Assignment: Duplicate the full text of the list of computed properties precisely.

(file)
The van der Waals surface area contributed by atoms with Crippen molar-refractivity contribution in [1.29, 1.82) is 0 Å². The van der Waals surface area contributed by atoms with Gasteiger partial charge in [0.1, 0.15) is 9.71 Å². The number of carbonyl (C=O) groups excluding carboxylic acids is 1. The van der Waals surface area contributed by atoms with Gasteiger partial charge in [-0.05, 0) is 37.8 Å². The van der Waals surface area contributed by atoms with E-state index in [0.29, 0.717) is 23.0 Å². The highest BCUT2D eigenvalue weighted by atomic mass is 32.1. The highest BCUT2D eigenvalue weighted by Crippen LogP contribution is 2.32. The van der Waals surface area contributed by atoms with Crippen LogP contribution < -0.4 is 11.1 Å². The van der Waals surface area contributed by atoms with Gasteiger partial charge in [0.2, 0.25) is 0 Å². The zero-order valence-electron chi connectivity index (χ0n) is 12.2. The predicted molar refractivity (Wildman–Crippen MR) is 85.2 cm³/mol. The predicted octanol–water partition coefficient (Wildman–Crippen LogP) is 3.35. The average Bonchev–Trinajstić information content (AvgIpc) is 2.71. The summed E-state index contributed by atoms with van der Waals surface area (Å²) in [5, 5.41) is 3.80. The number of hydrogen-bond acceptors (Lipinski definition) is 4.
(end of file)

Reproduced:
The van der Waals surface area contributed by atoms with Crippen molar-refractivity contribution in [1.29, 1.82) is 0 Å². The van der Waals surface area contributed by atoms with Gasteiger partial charge in [0.1, 0.15) is 9.71 Å². The number of carbonyl (C=O) groups excluding carboxylic acids is 1. The van der Waals surface area contributed by atoms with Gasteiger partial charge in [-0.05, 0) is 37.8 Å². The van der Waals surface area contributed by atoms with E-state index in [0.29, 0.717) is 23.0 Å². The highest BCUT2D eigenvalue weighted by atomic mass is 32.1. The highest BCUT2D eigenvalue weighted by Crippen LogP contribution is 2.32. The van der Waals surface area contributed by atoms with Crippen LogP contribution < -0.4 is 11.1 Å². The van der Waals surface area contributed by atoms with Gasteiger partial charge in [0.2, 0.25) is 0 Å². The zero-order valence-electron chi connectivity index (χ0n) is 12.2. The predicted molar refractivity (Wildman–Crippen MR) is 85.2 cm³/mol. The predicted octanol–water partition coefficient (Wildman–Crippen LogP) is 3.35. The average Bonchev–Trinajstić information content (AvgIpc) is 2.71. The summed E-state index contributed by atoms with van der Waals surface area (Å²) in [5, 5.41) is 3.80. The number of hydrogen-bond acceptors (Lipinski definition) is 4.